The upper right is the weakest of the three. I give it one summer of hard kayaking. The strongest is the bottom left as it is molded directly into the hull of the kayaks. the middle two are pretty good, in that they are 'close' to doing what we actually need it to do.
But, I can hear you say 'do what we need it to do? It's a handle, It's for lifting the kayak!' Well, yes and no. These handles are clearly designed for lifting the kayaks. But believe it or not it is not what they are designed to do.
When I worked for the school in Alaska, the first thing we taught students was that to lift your kayak you ignore the handle, and lift the hull of your kayak. In part this was because so many students moving through the school created a lot of wear and tear on the kayaks, But the bigger reason was handles aren't for lifting.
I do lift my kayak by the handle, but usually just to get it off the ground, and then I grasp the hull. When lifting someone else's boat - or helping someone with their boat - I follow their lead and lift their kayak the way they do.
So what is the handle for? Well, handles like these are designed as handles. But originally these handles weren't called handles at all, they were called swimmer toggles. they were designed to be long handles that could swing free of the bow or stern if you were rendering aid to a kayaker in the water.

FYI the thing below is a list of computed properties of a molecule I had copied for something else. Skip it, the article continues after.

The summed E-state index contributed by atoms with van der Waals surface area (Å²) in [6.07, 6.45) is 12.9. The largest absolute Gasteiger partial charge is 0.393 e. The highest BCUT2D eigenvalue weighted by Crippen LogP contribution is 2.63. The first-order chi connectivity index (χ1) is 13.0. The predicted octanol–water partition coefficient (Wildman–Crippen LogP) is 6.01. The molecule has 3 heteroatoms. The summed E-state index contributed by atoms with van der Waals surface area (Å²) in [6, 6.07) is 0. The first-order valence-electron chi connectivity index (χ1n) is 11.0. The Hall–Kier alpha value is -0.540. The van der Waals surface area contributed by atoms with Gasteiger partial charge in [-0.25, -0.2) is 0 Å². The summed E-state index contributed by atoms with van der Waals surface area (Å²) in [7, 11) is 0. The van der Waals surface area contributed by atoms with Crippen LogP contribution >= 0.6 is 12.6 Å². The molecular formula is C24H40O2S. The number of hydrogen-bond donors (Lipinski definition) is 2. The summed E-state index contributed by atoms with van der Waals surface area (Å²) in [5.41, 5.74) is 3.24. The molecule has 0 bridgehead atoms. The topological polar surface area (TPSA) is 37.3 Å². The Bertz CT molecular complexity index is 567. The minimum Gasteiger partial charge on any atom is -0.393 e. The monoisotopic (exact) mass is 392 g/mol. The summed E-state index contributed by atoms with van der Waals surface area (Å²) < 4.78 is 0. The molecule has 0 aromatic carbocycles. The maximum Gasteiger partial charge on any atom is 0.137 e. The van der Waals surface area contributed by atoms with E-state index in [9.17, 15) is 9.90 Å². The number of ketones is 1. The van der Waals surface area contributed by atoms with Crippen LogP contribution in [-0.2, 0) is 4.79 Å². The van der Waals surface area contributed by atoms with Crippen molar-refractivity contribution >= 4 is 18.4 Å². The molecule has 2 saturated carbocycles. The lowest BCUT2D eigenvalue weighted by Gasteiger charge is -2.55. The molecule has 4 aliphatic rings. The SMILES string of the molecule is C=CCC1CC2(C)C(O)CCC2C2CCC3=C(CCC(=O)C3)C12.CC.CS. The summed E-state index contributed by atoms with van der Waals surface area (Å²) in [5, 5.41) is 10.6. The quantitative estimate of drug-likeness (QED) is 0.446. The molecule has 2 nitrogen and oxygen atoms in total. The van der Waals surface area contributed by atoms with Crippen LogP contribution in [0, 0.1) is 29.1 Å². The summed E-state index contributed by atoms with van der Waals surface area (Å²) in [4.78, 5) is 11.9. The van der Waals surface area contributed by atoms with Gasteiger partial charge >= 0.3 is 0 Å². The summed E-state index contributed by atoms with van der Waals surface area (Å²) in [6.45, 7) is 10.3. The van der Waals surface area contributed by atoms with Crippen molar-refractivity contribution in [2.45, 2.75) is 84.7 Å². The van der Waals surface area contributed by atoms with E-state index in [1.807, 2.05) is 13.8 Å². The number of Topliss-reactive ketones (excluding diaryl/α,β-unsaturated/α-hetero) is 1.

Look at how the handle hangs on the bow and stern of this Nigel Denis Explorer. In my opinion they could even be a little longer to keep the swimmer a bit more of a distance away from the kayak. The handle can spin in any direction. Think about holding onto that while in the water, with both you and the kayak moving in rough seas. Now think about doing that with one of the short or molded handles at the top of this page.
If you paddle a lot and you lift by the handle you will eventually see the handle or webbing begin to wear.
It is always possible to replace the handle when it becomes worn but I actually think it is easier to lift the kayak by the hull.